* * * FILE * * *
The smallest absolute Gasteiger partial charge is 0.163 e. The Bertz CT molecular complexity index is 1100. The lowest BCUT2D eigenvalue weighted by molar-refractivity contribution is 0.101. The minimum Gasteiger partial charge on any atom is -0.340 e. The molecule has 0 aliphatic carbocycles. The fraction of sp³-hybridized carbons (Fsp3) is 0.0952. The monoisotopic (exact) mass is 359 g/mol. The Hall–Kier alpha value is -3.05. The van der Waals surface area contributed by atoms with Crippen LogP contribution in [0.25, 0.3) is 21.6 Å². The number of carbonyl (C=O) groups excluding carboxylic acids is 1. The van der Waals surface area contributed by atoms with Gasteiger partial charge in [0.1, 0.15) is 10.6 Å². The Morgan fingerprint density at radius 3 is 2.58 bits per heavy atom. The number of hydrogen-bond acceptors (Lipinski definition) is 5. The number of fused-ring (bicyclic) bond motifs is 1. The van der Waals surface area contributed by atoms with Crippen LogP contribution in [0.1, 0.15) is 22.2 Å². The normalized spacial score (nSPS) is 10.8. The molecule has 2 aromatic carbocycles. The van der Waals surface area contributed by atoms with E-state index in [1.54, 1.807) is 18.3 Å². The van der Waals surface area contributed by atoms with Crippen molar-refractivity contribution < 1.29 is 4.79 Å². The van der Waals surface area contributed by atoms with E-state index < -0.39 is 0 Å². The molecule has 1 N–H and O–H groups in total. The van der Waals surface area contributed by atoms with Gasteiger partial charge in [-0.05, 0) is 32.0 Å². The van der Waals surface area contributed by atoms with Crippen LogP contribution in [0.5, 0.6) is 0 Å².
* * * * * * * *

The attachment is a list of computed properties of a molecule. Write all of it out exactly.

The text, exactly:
The smallest absolute Gasteiger partial charge is 0.163 e. The Bertz CT molecular complexity index is 1100. The lowest BCUT2D eigenvalue weighted by molar-refractivity contribution is 0.101. The minimum Gasteiger partial charge on any atom is -0.340 e. The molecule has 0 aliphatic carbocycles. The fraction of sp³-hybridized carbons (Fsp3) is 0.0952. The monoisotopic (exact) mass is 359 g/mol. The Hall–Kier alpha value is -3.05. The van der Waals surface area contributed by atoms with Crippen LogP contribution in [0.25, 0.3) is 21.6 Å². The number of carbonyl (C=O) groups excluding carboxylic acids is 1. The van der Waals surface area contributed by atoms with Gasteiger partial charge in [0.1, 0.15) is 10.6 Å². The Morgan fingerprint density at radius 3 is 2.58 bits per heavy atom. The number of hydrogen-bond acceptors (Lipinski definition) is 5. The number of fused-ring (bicyclic) bond motifs is 1. The van der Waals surface area contributed by atoms with Crippen LogP contribution in [0.1, 0.15) is 22.2 Å². The normalized spacial score (nSPS) is 10.8. The molecule has 2 aromatic carbocycles. The van der Waals surface area contributed by atoms with E-state index in [1.54, 1.807) is 18.3 Å². The van der Waals surface area contributed by atoms with Crippen molar-refractivity contribution < 1.29 is 4.79 Å². The van der Waals surface area contributed by atoms with E-state index < -0.39 is 0 Å². The molecule has 1 N–H and O–H groups in total. The van der Waals surface area contributed by atoms with Gasteiger partial charge in [-0.05, 0) is 32.0 Å². The van der Waals surface area contributed by atoms with Crippen LogP contribution in [0.5, 0.6) is 0 Å².